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An equestrian statue of Henry IV

Henry IV (13 December 1553 – 14 May 1610), born Henri de Bourbon, was King of Navarre as Henry III from 1572 to his death and King of France from 1589 to his death.


Although a baptized Catholic, Henry was raised a Protestant. Shortly after inheriting the Navarrese throne from his mother, he barely survived the St. Bartholomew's Day massacre, a series of violence against French Protestants during the French Wars of Religion.[1]

In 1589, Henry rose to the French throne after the assassination of his brother-in-law and distant cousin, Henry III. In order to stabilize his rule, Henry converted to Catholicism in 1593, and supposedly stated that "Paris is well worth a mass". In 1600, he married Marie de' Medici. In stark contrast to Henry however, she was hated by her subjects. During his reign, he attempted in vain to set up a hospital for invalid soldiers.[1]

In 1601, Henry announced the creation of a triangular square, later known as Place Dauphine, that was to be given to Achille de Harlay. Harlay was the first President of the Parliament of Paris, and had remained loyal to Henry during the Wars of Religion. Near the square, a bronze equestrian statue dedicated to Henry was installed in 1614.[1]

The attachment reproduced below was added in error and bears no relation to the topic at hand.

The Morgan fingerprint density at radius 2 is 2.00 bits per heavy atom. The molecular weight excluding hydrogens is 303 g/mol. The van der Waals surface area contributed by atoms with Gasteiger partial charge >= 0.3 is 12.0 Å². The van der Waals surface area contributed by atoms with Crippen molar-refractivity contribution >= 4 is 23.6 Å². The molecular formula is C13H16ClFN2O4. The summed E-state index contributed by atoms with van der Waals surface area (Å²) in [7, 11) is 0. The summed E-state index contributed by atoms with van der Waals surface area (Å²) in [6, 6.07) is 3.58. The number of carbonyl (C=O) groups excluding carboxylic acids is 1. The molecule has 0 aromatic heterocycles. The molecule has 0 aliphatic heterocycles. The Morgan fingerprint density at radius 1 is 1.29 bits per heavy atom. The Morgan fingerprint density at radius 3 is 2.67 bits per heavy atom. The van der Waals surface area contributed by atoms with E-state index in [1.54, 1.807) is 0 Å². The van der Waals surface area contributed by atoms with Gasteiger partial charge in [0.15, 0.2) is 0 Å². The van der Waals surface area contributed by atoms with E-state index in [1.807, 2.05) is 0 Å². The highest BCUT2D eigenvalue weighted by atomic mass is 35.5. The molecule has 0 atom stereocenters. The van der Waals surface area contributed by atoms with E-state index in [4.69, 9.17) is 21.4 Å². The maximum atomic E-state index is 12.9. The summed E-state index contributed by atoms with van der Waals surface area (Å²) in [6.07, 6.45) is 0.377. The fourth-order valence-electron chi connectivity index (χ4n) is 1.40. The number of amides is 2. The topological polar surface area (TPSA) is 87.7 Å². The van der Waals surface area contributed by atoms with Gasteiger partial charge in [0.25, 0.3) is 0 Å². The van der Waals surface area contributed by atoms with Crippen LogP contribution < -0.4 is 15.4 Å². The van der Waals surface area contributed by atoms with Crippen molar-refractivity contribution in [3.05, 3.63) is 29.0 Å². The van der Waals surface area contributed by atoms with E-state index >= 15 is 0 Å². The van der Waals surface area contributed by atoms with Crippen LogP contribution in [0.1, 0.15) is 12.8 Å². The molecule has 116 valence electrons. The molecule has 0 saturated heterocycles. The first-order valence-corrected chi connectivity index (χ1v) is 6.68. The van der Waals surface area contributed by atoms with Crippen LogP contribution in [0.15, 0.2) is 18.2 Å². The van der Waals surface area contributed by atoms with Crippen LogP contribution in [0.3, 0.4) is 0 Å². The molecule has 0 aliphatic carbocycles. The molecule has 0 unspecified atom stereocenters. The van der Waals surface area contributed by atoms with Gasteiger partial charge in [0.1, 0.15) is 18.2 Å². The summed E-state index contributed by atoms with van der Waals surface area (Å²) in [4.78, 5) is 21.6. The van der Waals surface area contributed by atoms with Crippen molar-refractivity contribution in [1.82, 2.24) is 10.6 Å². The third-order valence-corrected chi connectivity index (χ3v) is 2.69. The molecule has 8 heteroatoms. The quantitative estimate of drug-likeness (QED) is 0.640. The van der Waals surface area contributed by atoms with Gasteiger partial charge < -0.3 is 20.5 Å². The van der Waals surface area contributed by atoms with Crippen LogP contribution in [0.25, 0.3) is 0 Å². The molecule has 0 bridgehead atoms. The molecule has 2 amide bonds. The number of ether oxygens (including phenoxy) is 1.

From 1605, Henry oversaw the design of the 36 pavilions of the Place Royale, later known as the Place des Vosges. He requested perfect symmetry, with four arcades and two rows of high windows for each pavilion.[2] Around this time, he accepted Christophe Marie's proposal to build a double wooden bridge across Île Saint-Louis, which would be finished after the King's death. He also enlarged the Tuileries Palace, connecting it to the Louvre.[3]

In 1610, Henry was assassinated by the Catholic fanatic François Ravaillac while riding his carriage. Following his death, he was succeeded by his son, Louis XIII.[4] Henry's grandson, Charles, would become King of England.[5]


In 1614, an equestrian statue of Henry was cast in Florence and shipped to Paris, where it stood at Pont Neuf.[4]

In 2012, he was included in a mnemonic set in Abstergo Industries' Project Legacy.[5]



  1. 1.0 1.1 1.2 Assassin's Creed: Unity
  2. Assassin's Creed: UnityDatabase: Place des Vosges
  3. Assassin's Creed: UnityDatabase: Pont Marie
  4. 4.0 4.1 Assassin's Creed: UnityDatabase: Statue of Henri IV
  5. 5.0 5.1 Assassin's Creed: Project Legacy
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